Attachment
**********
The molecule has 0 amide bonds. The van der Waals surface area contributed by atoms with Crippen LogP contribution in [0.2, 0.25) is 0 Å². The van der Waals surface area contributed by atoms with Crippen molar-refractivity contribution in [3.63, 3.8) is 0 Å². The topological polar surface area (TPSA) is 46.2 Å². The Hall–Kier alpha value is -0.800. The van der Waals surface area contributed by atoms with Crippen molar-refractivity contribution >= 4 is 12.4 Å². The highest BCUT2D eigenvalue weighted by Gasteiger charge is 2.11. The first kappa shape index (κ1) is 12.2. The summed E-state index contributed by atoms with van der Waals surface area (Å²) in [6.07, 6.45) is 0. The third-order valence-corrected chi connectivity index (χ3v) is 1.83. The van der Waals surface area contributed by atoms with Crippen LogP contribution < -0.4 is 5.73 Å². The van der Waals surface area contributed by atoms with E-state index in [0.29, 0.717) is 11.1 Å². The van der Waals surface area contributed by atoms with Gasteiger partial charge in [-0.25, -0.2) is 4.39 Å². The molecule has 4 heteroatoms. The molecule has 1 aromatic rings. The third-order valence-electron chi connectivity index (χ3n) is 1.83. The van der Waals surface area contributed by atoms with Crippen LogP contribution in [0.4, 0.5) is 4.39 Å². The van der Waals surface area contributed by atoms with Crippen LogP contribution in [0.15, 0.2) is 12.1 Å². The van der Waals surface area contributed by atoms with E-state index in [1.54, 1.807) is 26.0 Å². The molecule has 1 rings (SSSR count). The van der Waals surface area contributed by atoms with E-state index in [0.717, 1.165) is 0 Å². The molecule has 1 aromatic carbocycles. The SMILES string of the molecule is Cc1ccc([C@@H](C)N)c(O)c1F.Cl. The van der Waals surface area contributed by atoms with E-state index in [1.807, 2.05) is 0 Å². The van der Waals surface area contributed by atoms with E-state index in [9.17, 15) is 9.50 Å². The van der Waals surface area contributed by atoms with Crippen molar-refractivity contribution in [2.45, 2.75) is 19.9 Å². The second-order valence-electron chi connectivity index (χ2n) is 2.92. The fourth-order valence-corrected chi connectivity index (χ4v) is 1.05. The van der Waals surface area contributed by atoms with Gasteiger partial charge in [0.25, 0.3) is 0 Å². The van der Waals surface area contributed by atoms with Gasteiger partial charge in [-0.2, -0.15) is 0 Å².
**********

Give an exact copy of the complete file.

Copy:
The molecule has 0 amide bonds. The van der Waals surface area contributed by atoms with Crippen LogP contribution in [0.2, 0.25) is 0 Å². The van der Waals surface area contributed by atoms with Crippen molar-refractivity contribution in [3.63, 3.8) is 0 Å². The topological polar surface area (TPSA) is 46.2 Å². The Hall–Kier alpha value is -0.800. The van der Waals surface area contributed by atoms with Crippen molar-refractivity contribution >= 4 is 12.4 Å². The highest BCUT2D eigenvalue weighted by Gasteiger charge is 2.11. The first kappa shape index (κ1) is 12.2. The summed E-state index contributed by atoms with van der Waals surface area (Å²) in [6.07, 6.45) is 0. The third-order valence-corrected chi connectivity index (χ3v) is 1.83. The van der Waals surface area contributed by atoms with Crippen LogP contribution < -0.4 is 5.73 Å². The van der Waals surface area contributed by atoms with E-state index in [0.29, 0.717) is 11.1 Å². The van der Waals surface area contributed by atoms with Gasteiger partial charge in [-0.25, -0.2) is 4.39 Å². The molecule has 4 heteroatoms. The molecule has 1 aromatic rings. The third-order valence-electron chi connectivity index (χ3n) is 1.83. The van der Waals surface area contributed by atoms with Crippen LogP contribution in [0.4, 0.5) is 4.39 Å². The van der Waals surface area contributed by atoms with Crippen LogP contribution in [0.15, 0.2) is 12.1 Å². The van der Waals surface area contributed by atoms with E-state index in [1.54, 1.807) is 26.0 Å². The molecule has 1 rings (SSSR count). The van der Waals surface area contributed by atoms with E-state index in [0.717, 1.165) is 0 Å². The molecule has 1 aromatic carbocycles. The SMILES string of the molecule is Cc1ccc([C@@H](C)N)c(O)c1F.Cl. The van der Waals surface area contributed by atoms with E-state index in [1.807, 2.05) is 0 Å². The van der Waals surface area contributed by atoms with E-state index in [9.17, 15) is 9.50 Å². The van der Waals surface area contributed by atoms with Crippen molar-refractivity contribution in [2.45, 2.75) is 19.9 Å². The second-order valence-electron chi connectivity index (χ2n) is 2.92. The fourth-order valence-corrected chi connectivity index (χ4v) is 1.05. The van der Waals surface area contributed by atoms with Gasteiger partial charge in [0.25, 0.3) is 0 Å². The van der Waals surface area contributed by atoms with Gasteiger partial charge in [-0.2, -0.15) is 0 Å².